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NonSurgical Oral Leukoplakia Therapies- One Survivor’s Experience

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“Oral leukoplakia (OL) is a premalignant lesion described as “a predominant white lesion of the oral mucosa which cannot be defined as any other known lesion…”

Hi David. I was diagnosed with oral leukoplakia about seven months ago. I had a biopsy about six months ago and it said something like “hysplasia- low dysphasia with chronic inflammation in the first tissue layer with signs of cell regeneration. No signs of malignancy.”
I used steroid dental paste prescribed by the doctor. Sometimes this therapy is referred to as an oral or topical steroid.
It got rid of the biggest lesion and reduced the size of the other one a lot. A new lesion (see below) has surfaced although very small.
The leukoplakia has seemed to spread or worsen over the side of my tongue although it is not “thick” except in one small area and the rest you can still see a mix of tongue color/dysplastic and slight white coating.
The photos I attached are a before with huge lesions and recent with two small lesions. I have an appointment tomorrow to check them out again to do a scan and maybe biopsy.

Medicine (oral steroid) isn’t working much so maybe surgery is an option. I’ll see. I know cutting stuff out like tobacco, follow ups are the only way as what we see on the outside doesn’t show us what could be going on in the inside therefore the biopsy is needed but anything’s to look out for? Jerome

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Hi Jerome,

“Signs of cell regeneration, no sign of malignancy” is exactly what you want to read. If you can get rid of your pre-cancer condition  utilizing nonsurgical oral leukoplakia therapies, aka without surgery, I think you will be doing well. I don’t know what they are but I’m sure that surgery in your case may come with side effects.
The top article linked below talks about surgical removal of leukoplakia but only with certain criteria. My read of this article is that it is in your best interests to first try:
  • change your behaviors aka quit smoking
  • try lifestyle therapies such as supplementation, nutrition-
  • try topical therapies
I have researched nonsurgical treatment of leukoplakia and I will link the articles below. Maybe some of these therapies are worth a shot. When you mentioned that you have a new lesion, you may want to see your oncologist again to discuss specific nonsurgical treatments. Meaning, the topical steroid worked some, but you want to have another go at completely resolving your leukoplakia.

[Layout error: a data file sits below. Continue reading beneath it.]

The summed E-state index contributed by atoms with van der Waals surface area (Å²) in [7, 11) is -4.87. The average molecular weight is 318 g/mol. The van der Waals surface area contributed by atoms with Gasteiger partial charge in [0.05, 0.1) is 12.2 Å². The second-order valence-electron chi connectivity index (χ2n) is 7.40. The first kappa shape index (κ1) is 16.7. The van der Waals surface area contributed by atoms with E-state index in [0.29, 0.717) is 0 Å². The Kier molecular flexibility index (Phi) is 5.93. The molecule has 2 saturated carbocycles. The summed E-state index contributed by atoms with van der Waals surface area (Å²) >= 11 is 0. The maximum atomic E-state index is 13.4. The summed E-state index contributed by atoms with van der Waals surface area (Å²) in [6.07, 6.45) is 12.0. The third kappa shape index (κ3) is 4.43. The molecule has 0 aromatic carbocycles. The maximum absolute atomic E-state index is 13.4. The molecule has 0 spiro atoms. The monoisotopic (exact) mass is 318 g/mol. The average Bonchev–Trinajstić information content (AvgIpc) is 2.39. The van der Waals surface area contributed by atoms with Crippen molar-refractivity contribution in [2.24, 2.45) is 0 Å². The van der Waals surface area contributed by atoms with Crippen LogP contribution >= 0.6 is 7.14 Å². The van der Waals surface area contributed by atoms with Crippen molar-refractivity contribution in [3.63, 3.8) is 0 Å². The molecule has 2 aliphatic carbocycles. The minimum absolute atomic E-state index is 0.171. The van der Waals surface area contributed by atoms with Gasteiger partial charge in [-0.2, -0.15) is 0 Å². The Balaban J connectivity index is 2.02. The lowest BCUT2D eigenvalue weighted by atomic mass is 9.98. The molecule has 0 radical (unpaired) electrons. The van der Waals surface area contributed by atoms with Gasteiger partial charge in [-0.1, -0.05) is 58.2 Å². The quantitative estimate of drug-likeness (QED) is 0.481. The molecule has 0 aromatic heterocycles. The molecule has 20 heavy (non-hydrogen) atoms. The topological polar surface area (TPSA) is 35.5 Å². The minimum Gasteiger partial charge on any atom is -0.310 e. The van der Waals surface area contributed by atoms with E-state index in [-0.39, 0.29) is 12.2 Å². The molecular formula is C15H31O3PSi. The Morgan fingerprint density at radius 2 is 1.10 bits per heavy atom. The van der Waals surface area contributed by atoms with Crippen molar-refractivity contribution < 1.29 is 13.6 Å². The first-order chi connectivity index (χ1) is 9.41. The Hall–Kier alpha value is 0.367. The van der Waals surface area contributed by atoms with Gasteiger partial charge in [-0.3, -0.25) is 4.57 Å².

Let me know if you have any questions.
Hang in there,
David Emerson
  • Cancer Survivor
  • Cancer Coach
  • Director PeopleBeatingCancer

Recommended Reading:


A Review of the Nonsurgical Treatment of Oral Leukoplakia

“Oral leukoplakia (OL) is a premalignant lesion described as “a predominant white lesion of the oral mucosa which cannot be defined as any other known lesion..
In order to conduct treatment for OL, the degree of epithelial dysplasia may be assessed. In the presence of moderate or severe epithelial dysplasia, surgical treatment is recommended [9]. However, OL presenting low to moderate malignant risk may be either completely removed or not, and the decision should consider other factors such as location, size and, in the case of smokers, the patient’s engagement in smoking cessation [4, 9, 13].

A review of the nonsurgical treatment of oral leukoplakia.

The aim of this paper was to assess the nonsurgical treatment of oral leukoplakia (OL). A medline search from 1983 to 2009 was conducted. The topical or systemic nonsurgical treatments or combination of both was reviewed. 
 
The primary outcomes of interest were clinical resolution, malignant transformation, follow-up, and recurrence of OL. 
 
Studies showed a rate higher than 50% of clinical resolution with
  • photodynamic therapy, 
  • beta-carotene, 
  • lycopene, or 
  • vitamin A. 
Few studies reported rates of recurrence from 5 to 67% and of malignant transformation from 8 to 23%. There is a lack of randomized clinical trials that assess the effectiveness of nonsurgical treatment of OL. At this time, randomized controlled trials for nonsurgical treatment of OL demonstrate no evidence of effective treatment in preventing malignant transformation and recurrence. It reinforces that even after clinical resolution, OL should be regularly followed.”

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2 comments
Phil Oneal says last year

Who and where does PDT for oral dysplasia?

Reply
    David Emerson says last year

    Hi Phil-

    I am not knowledgeable about PDT for oral dysplasia. I hope the research linked below can help.

    https://pubmed.ncbi.nlm.nih.gov/30391342/

    David Emerson

    Reply
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